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I was separated from my husband at the time. 

We had been married for 33 years.


I was pretty lonely, going through some hard times. 




I met this guy online. 

I think he was 11 or 12 years younger than me.

I met him January of 2003. 


We chatted online for several months. 

And finally he said to me, "I'd really like to meet you." 

I met him at an Irish bar.

We had one beer together, and I left.


{In the coming months, he and Jane chatted.  He came over twice to have coffee.  The second time, the pair had sex.}


It was a quickie. 

I used to be embarrassed about it, but stuff like that happens. 




I didn't hear from him until November.

And he said, "Do you want to get together and have a couple of beers tonight?" 


I knew I was going to have sex with him. 




So he came over to my house, and it was about 9 o'clock. 

We talked for a couple hours. 


I went into my bathroom. 

I came out, and he was standing in the hallway. 

I got undressed.


As soon as I got on the bed, he grabbed me, turned me over, put his hands around my throat, and he brutally raped me for about 3 hours.


He shoved his fingers down my throat. 

He put his hands around my throat, choking me, calling me all kinds of names.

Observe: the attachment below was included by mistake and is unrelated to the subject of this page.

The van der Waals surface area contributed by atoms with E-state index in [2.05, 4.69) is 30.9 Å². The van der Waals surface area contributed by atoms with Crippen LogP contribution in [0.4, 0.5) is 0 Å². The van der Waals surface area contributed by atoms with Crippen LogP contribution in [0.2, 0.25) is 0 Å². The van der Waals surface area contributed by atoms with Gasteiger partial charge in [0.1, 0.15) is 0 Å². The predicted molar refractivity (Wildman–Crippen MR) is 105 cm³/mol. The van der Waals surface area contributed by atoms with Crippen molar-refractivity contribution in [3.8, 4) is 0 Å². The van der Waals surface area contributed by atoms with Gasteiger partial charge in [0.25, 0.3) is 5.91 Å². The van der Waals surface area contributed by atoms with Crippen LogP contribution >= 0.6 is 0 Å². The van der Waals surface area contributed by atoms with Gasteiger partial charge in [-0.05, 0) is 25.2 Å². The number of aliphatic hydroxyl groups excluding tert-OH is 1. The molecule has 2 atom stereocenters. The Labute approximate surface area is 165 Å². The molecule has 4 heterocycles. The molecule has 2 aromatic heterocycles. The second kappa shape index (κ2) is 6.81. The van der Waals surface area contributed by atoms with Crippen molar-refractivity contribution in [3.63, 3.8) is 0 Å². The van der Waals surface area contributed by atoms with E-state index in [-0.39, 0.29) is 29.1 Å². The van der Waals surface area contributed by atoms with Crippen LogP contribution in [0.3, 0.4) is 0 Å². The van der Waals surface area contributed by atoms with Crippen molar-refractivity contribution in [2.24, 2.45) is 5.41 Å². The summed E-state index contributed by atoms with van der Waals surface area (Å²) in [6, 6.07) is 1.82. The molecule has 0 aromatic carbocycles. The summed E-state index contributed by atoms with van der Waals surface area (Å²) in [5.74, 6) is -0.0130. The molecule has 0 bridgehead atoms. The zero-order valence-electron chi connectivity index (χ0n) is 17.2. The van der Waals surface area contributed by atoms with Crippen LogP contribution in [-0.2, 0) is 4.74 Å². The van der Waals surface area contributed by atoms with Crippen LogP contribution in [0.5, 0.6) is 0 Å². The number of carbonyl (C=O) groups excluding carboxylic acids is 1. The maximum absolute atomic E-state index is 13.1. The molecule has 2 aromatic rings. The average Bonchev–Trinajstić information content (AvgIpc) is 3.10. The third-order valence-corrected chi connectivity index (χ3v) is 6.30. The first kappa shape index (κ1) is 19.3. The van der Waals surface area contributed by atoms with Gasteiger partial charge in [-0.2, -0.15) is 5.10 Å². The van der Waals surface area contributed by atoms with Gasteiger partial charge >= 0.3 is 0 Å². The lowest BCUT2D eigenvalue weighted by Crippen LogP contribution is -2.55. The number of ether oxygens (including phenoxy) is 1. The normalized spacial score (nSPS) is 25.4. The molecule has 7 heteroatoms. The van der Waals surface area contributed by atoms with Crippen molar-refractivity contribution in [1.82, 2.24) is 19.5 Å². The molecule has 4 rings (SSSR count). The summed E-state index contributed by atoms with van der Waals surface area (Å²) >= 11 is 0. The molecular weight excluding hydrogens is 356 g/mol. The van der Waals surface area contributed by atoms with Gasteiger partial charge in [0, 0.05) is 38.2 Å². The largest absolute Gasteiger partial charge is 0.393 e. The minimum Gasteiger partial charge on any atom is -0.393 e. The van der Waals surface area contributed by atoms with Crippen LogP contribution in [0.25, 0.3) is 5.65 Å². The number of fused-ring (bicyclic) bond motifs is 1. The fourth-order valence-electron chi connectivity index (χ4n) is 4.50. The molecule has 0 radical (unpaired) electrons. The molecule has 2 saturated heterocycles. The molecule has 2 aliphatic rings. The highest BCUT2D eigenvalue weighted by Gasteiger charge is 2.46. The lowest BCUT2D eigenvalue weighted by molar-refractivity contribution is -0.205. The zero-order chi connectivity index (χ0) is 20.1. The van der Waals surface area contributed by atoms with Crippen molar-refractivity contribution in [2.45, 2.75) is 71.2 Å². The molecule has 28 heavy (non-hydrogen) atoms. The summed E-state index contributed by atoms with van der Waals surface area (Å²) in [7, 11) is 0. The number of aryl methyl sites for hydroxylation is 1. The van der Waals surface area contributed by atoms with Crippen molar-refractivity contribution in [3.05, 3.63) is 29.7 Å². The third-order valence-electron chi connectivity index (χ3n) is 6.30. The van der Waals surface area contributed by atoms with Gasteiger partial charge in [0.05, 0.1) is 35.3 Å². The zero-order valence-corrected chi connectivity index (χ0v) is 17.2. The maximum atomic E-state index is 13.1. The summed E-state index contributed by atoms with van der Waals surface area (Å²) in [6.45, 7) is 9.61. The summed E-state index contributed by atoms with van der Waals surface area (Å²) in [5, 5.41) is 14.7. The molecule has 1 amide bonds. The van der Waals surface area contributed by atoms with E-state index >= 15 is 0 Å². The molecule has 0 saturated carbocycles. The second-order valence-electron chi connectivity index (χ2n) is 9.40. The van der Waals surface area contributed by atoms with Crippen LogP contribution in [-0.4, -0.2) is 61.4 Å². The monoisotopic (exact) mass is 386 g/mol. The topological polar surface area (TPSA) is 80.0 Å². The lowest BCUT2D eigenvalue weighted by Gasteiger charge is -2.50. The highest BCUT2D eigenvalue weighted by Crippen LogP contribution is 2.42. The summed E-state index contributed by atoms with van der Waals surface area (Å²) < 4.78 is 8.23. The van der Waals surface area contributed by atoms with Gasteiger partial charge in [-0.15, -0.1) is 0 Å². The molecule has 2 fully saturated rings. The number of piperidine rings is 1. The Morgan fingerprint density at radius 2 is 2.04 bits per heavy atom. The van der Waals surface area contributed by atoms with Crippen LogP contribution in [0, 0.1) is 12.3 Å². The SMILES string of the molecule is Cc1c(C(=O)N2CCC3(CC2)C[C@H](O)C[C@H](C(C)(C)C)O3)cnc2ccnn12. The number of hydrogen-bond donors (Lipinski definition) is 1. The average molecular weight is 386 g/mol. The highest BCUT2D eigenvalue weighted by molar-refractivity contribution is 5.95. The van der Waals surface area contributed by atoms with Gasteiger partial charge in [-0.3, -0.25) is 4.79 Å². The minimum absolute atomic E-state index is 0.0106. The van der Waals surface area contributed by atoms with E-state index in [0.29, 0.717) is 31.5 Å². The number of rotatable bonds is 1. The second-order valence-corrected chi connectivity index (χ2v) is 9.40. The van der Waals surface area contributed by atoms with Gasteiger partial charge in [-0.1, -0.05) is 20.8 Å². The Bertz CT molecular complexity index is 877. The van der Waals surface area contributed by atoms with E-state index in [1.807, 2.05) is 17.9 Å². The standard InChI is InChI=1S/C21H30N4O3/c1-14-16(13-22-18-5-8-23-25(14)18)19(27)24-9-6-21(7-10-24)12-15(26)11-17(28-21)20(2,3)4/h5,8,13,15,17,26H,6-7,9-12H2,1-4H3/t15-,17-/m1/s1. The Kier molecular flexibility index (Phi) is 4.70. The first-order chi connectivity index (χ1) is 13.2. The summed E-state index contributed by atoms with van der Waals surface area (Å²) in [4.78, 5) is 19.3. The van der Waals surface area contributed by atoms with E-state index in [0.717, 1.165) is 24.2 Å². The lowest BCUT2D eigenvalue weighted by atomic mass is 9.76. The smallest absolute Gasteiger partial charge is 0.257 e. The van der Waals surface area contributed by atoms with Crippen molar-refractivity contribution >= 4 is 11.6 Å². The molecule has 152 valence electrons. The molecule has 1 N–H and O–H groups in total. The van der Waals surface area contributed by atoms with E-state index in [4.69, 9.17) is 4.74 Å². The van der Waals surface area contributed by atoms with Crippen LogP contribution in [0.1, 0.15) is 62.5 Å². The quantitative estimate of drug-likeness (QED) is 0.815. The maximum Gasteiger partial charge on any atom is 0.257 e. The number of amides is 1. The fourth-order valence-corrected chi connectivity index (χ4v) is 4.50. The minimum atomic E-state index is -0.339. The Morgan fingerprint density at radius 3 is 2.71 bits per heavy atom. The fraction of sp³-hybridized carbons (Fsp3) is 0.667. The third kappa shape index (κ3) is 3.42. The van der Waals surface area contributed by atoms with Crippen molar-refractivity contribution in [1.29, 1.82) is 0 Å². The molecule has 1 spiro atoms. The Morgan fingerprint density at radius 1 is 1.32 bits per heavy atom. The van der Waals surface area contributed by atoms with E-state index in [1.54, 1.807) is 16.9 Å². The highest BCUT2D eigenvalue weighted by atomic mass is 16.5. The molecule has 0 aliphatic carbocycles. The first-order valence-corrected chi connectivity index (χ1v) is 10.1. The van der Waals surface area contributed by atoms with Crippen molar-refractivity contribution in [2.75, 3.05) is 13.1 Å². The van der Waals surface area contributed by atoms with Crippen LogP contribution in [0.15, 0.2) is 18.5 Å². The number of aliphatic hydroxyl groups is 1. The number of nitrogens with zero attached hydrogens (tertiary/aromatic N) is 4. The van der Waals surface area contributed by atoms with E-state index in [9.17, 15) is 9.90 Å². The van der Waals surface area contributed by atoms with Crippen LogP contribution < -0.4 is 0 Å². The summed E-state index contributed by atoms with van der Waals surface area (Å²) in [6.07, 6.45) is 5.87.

"You like this, bitch." 

Horrible things. 


He shoved his fist up my vagina several times. 

He assaulted me vaginally, anally, in my mouth with his penis.


I was crying, screaming, begging him to stop. 

I fought him for almost an hour.

And then I thought, "If I don't do what he tells me to do, he's going to kill me." 




I told him I had to go to the bathroom. 

He was holding my hair; that's how he controlled me. 

He pulled me into the bathroom, pushed me on the toilet, and said, “I want to hear you piss, bitch.”


And I can't go to the bathroom. 

So he said to me, “If I don't hear you piss, I'm gonna piss in your mouth.”




At the end he ejaculated in my mouth, and I spit it out on my bed.




I said, "Let's go to the restaurant, I'll go with you there." 


I figured if I could get out, I could run away. 


He got dressed and he walked out of my apartment. 


I locked the door, went into the bathroom. 

I took a Tylenol, and I looked. 

I was pretty bruised from my neck down. 

He had bit my breast, he bit my back. 


I called 911.

The police later found hair all over my apartment, in the living room, in the hallway, in the bathroom. 


They found semen in my hallway.

They found it in my living room, in my bed.


They said, "Do you want us to call anyone?"

"Nope.  I don't want you to call anybody."


I was so embarrassed. 

I met him online. 

Back then that was so taboo. 

And I was like, "I'm a social worker.  I should have known better."




{The police drove Jane to the hospital.}


The police are in there taking pictures of me. 

I had had some dealings with the West Warwick police being a social worker. 

I knew the cops.